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Lithium carbide



Lithium carbide
Other names dilithium acetylide
Identifiers
CAS number 1070-75-3
Properties
Molecular formula Li2C2
Molar mass 37.9034 g/mol
Density 1.3 g/cm³[1]
Melting point

> 550°C

Except where noted otherwise, data are given for
materials in their standard state
(at 25 °C, 100 kPa)

Infobox disclaimer and references

Lithium carbide, Li2C2, often known as dilithium acetylide, is a chemical compound of lithium and carbon. It is an intermediate compound produced during radiocarbon dating procedures. Li2C2 is one of an extensive range of lithium− carbon compounds which include the lithium rich; Li4C, Li6C2, Li8C3, Li6C3, Li4C3, Li4C5, and the graphite intercalation compounds LiC6, LiC12, and LiC18.
Li2C2 is the thermodynamically stable lithium rich compound and is the only one of them that can be obtained directly from the elements. It was first produced by Moissan, in 1896[2] who reacted coal with lithium carbonate. The other lithium rich compounds are produced by reacting lithium vapour with chlorinated hydrocarbons e.g. CCl4. Lithium carbide is sometimes confused with the drug lithium carbonate, Li2CO3, because of the similarity of its name.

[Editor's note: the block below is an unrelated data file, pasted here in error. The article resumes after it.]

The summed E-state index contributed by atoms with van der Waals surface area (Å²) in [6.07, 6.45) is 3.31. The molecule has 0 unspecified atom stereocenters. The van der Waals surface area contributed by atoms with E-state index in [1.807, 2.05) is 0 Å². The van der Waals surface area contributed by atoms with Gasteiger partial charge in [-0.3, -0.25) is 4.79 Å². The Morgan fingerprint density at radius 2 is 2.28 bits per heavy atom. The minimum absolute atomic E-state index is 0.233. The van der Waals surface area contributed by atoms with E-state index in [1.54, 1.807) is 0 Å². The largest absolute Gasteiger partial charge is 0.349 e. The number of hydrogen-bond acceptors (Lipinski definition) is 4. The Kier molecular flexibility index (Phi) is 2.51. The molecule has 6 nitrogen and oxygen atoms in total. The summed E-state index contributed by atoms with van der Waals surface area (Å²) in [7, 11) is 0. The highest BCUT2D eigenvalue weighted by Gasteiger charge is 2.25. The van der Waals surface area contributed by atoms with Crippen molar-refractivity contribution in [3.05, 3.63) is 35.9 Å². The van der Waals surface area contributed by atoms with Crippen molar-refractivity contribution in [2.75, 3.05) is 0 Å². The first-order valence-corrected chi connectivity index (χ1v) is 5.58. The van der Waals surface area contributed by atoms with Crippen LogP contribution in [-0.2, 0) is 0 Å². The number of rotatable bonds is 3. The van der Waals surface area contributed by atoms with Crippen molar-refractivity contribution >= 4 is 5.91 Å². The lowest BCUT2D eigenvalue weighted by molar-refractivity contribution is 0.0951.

Additional recommended knowledge

Contents

Preparation and chemistry

To prepare pure samples in the laboratory molten lithium + graphite are reacted at high temperature. Li2C2 can also be prepared by reacting CO2 with molten lithium. It is reactive and hydrolyses very readily to form acetylene gas , C2H2, and LiOH.

Structure

Li2C2 is an ionic salt and is formulated 2Li+ C22−. It has a similar structure to Rb2O2 and Cs2O2. At high temperatures Li2C2 transforms reversibly to a cubic anti-fluorite structure.

Use in radiocarbon dating

There are a number of procedures employed, some that burn the sample producing CO2 prior that is then reacted with lithium, and others where the carbon containing sample is reacted directly with lithium metal.[3]. The outcome is the same, Li2C2 is produced. Note that lithium nitride may be formed and this produces ammonia when hydrolysed, which contaminates the acetylene gas.

General references

  • Structural Phase Transition in Li2C2 U. Ruschewitz R Pottgen Zeitschrift für anorganische und allgemeine Chemie Volume 625, Issue 10 , Pages 1599 - 1603
 
This article is licensed under the GNU Free Documentation License. It uses material from the Wikipedia article "Lithium_carbide". A list of authors is available in Wikipedia.
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